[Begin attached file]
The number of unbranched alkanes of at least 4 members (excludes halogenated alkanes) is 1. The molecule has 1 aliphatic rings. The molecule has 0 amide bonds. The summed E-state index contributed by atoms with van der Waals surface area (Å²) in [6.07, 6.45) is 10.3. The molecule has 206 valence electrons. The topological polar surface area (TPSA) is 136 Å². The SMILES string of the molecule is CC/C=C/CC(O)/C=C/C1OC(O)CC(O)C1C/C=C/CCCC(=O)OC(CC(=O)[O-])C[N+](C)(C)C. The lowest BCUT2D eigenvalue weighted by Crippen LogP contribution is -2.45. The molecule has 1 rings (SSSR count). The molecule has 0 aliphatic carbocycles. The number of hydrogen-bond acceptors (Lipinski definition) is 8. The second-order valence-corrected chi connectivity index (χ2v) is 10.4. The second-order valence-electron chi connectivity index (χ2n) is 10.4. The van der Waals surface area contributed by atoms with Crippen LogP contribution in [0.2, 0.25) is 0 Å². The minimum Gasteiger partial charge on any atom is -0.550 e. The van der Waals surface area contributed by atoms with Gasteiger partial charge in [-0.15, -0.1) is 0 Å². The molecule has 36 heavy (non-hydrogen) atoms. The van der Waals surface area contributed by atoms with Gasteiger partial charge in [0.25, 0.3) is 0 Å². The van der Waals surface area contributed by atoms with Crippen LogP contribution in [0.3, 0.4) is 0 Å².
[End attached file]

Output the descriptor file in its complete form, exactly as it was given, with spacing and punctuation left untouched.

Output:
The number of unbranched alkanes of at least 4 members (excludes halogenated alkanes) is 1. The molecule has 1 aliphatic rings. The molecule has 0 amide bonds. The summed E-state index contributed by atoms with van der Waals surface area (Å²) in [6.07, 6.45) is 10.3. The molecule has 206 valence electrons. The topological polar surface area (TPSA) is 136 Å². The SMILES string of the molecule is CC/C=C/CC(O)/C=C/C1OC(O)CC(O)C1C/C=C/CCCC(=O)OC(CC(=O)[O-])C[N+](C)(C)C. The lowest BCUT2D eigenvalue weighted by Crippen LogP contribution is -2.45. The molecule has 1 rings (SSSR count). The molecule has 0 aliphatic carbocycles. The number of hydrogen-bond acceptors (Lipinski definition) is 8. The second-order valence-corrected chi connectivity index (χ2v) is 10.4. The second-order valence-electron chi connectivity index (χ2n) is 10.4. The van der Waals surface area contributed by atoms with Crippen LogP contribution in [0.2, 0.25) is 0 Å². The minimum Gasteiger partial charge on any atom is -0.550 e. The van der Waals surface area contributed by atoms with Gasteiger partial charge in [-0.15, -0.1) is 0 Å². The molecule has 36 heavy (non-hydrogen) atoms. The van der Waals surface area contributed by atoms with Gasteiger partial charge in [0.25, 0.3) is 0 Å². The van der Waals surface area contributed by atoms with Crippen LogP contribution in [0.3, 0.4) is 0 Å².